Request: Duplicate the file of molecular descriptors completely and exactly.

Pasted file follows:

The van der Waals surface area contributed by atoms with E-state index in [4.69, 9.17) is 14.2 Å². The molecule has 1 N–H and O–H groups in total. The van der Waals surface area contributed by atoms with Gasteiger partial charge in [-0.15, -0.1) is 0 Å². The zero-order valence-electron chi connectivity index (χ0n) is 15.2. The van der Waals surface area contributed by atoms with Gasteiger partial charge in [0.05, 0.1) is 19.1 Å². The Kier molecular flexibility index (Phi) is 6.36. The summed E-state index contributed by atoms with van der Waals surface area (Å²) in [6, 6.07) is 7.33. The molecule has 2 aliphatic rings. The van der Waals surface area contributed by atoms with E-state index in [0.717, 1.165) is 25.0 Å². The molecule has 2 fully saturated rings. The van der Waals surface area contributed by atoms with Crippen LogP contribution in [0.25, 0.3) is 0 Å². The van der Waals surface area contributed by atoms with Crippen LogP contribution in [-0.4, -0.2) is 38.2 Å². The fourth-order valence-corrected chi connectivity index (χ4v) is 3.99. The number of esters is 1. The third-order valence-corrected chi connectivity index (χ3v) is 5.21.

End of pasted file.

The van der Waals surface area contributed by atoms with E-state index in [4.69, 9.17) is 14.2 Å². The molecule has 1 N–H and O–H groups in total. The van der Waals surface area contributed by atoms with Gasteiger partial charge in [-0.15, -0.1) is 0 Å². The zero-order valence-electron chi connectivity index (χ0n) is 15.2. The van der Waals surface area contributed by atoms with Gasteiger partial charge in [0.05, 0.1) is 19.1 Å². The Kier molecular flexibility index (Phi) is 6.36. The summed E-state index contributed by atoms with van der Waals surface area (Å²) in [6, 6.07) is 7.33. The molecule has 2 aliphatic rings. The van der Waals surface area contributed by atoms with E-state index in [0.717, 1.165) is 25.0 Å². The molecule has 2 fully saturated rings. The van der Waals surface area contributed by atoms with Crippen LogP contribution in [0.25, 0.3) is 0 Å². The van der Waals surface area contributed by atoms with Crippen LogP contribution in [-0.4, -0.2) is 38.2 Å². The fourth-order valence-corrected chi connectivity index (χ4v) is 3.99. The number of esters is 1. The third-order valence-corrected chi connectivity index (χ3v) is 5.21.